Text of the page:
News regarding payments to contractors and subcontractors – Summary

"The objective of the session has been to debate and analyze the regulatory changes produced in the Public Sector Contracts Law after the approval of Law 18/2022, assuming the contracting authority a proactive position of control of compliance with payment terms from contractors to their subcontractors and suppliers, and imposition of penalties"

The last 12 of December, FIDE held the sessionNews regarding payments to contractors and subcontractors”. As speakers, they intervened Diego Pérez, Director of the Legal-Institutional Division of AIReF and State Attorney and Francisco Pleité, Magistrate and Doctor of Law. moderated the session Alberto Palomar placeholder image, Lawyer in the Administrative Law Area, Professor of Administrative Law at the Carlos III University of Madrid and Academic Advisor of FIDE.

The objective of the session was to debate and analyze the regulatory changes produced in the Public Sector Contracts Law after the approval of Law 18/2022, assuming the contracting body a proactive position of control of compliance with the payment terms of contractors to their subcontractors and suppliers, and imposition of penalties. Likewise, the repercussion of this new regulation on Public Administrations, contractors and subcontractors has been assessed.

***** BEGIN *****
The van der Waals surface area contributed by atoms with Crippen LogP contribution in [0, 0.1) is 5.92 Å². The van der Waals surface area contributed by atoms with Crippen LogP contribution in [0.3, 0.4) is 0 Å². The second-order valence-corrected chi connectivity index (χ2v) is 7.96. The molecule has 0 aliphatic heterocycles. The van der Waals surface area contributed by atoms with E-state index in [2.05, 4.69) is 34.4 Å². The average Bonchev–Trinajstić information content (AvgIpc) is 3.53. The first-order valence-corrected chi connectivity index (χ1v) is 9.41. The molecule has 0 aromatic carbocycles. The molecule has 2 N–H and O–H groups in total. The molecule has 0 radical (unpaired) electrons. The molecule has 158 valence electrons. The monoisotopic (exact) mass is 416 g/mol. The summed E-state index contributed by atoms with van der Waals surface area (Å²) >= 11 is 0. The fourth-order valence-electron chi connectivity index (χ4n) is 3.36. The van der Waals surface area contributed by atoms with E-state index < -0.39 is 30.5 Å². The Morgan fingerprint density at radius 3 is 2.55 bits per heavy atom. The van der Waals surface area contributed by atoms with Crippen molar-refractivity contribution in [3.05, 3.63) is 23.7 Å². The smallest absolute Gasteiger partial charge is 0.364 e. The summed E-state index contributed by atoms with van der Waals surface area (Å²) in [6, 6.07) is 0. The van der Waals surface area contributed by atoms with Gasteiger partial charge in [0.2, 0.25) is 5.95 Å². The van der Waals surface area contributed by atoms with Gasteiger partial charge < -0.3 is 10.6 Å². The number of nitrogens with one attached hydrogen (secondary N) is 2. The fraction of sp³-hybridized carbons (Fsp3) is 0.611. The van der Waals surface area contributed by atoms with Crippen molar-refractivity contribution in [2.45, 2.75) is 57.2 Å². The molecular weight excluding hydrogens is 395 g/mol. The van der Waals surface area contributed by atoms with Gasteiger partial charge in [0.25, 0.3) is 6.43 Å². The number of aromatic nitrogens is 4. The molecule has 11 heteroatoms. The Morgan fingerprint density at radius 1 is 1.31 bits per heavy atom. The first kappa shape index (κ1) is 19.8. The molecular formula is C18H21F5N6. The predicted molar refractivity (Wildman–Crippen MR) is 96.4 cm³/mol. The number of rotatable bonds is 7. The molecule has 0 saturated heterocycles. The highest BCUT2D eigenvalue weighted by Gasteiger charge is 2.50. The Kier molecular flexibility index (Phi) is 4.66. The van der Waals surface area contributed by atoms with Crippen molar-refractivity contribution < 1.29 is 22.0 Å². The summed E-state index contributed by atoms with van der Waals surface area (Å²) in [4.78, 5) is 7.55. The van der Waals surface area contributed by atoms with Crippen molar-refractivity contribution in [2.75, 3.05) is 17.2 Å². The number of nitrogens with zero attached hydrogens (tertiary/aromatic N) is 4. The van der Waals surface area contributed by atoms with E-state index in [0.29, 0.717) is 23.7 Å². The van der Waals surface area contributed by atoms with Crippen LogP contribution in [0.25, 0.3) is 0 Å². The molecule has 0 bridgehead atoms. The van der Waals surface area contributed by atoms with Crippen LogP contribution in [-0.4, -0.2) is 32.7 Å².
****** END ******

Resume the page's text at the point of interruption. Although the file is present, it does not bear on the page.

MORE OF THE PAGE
Specifically, two areas have been differentiated in which these novelties on public contracts are reflected:

  • At the legislative level
  • On a practical level

At the legislative level, public procurement has acquired a new purpose, since it is not only the mechanism for the purchase and sale of goods and services of the Public Administrations, but has also become a strategic instrument for the achievement of other objectives ( sustainable development, public policies, etc.).

The legislation has undergone numerous modifications to protect subcontractors and suppliers. Law 18/2022, of September 28, on the creation and growth of companies, seeks to preserve the indemnity of subcontractors (usually SMEs) and guarantee payments. In contracts for works and services of special economic relevance, contractors must provide certificates accrediting the payments made to their subcontractors and suppliers.

Public Administrations must impose ex lege Penalties to contractors for non-compliance with their payment obligations to their subcontractors on time, although for reasons of legal certainty it is recommended that such penalties be specifically provided for in the bidding documents. In general terms, the

The legislator seeks to guarantee compliance within the term of the payment obligations of the contractors to the subcontractors, who may exercise not only judicial actions, but also arbitration, to claim in this area.

The Administration stands as guarantor of the payment obligations corresponding to the contractor, through verification actions, imposition of penalties and provisional retention of the definitive guarantee.